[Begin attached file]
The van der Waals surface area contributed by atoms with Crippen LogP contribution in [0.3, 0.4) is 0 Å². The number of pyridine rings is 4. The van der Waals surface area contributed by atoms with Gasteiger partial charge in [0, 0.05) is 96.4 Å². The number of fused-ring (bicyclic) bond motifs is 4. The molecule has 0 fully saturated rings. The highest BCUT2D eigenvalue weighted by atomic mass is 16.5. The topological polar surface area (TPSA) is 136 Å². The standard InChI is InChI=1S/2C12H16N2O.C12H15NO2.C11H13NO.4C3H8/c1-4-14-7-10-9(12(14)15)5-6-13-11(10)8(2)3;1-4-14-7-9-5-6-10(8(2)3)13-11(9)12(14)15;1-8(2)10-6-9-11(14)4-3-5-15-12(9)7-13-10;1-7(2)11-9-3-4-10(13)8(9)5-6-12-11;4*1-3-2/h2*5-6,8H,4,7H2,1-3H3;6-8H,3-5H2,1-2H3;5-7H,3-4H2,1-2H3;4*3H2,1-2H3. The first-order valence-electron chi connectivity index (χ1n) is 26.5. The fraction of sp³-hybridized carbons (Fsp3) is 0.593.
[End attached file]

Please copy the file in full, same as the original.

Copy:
The van der Waals surface area contributed by atoms with Crippen LogP contribution in [0.3, 0.4) is 0 Å². The number of pyridine rings is 4. The van der Waals surface area contributed by atoms with Gasteiger partial charge in [0, 0.05) is 96.4 Å². The number of fused-ring (bicyclic) bond motifs is 4. The molecule has 0 fully saturated rings. The highest BCUT2D eigenvalue weighted by atomic mass is 16.5. The topological polar surface area (TPSA) is 136 Å². The standard InChI is InChI=1S/2C12H16N2O.C12H15NO2.C11H13NO.4C3H8/c1-4-14-7-10-9(12(14)15)5-6-13-11(10)8(2)3;1-4-14-7-9-5-6-10(8(2)3)13-11(9)12(14)15;1-8(2)10-6-9-11(14)4-3-5-15-12(9)7-13-10;1-7(2)11-9-3-4-10(13)8(9)5-6-12-11;4*1-3-2/h2*5-6,8H,4,7H2,1-3H3;6-8H,3-5H2,1-2H3;5-7H,3-4H2,1-2H3;4*3H2,1-2H3. The first-order valence-electron chi connectivity index (χ1n) is 26.5. The fraction of sp³-hybridized carbons (Fsp3) is 0.593.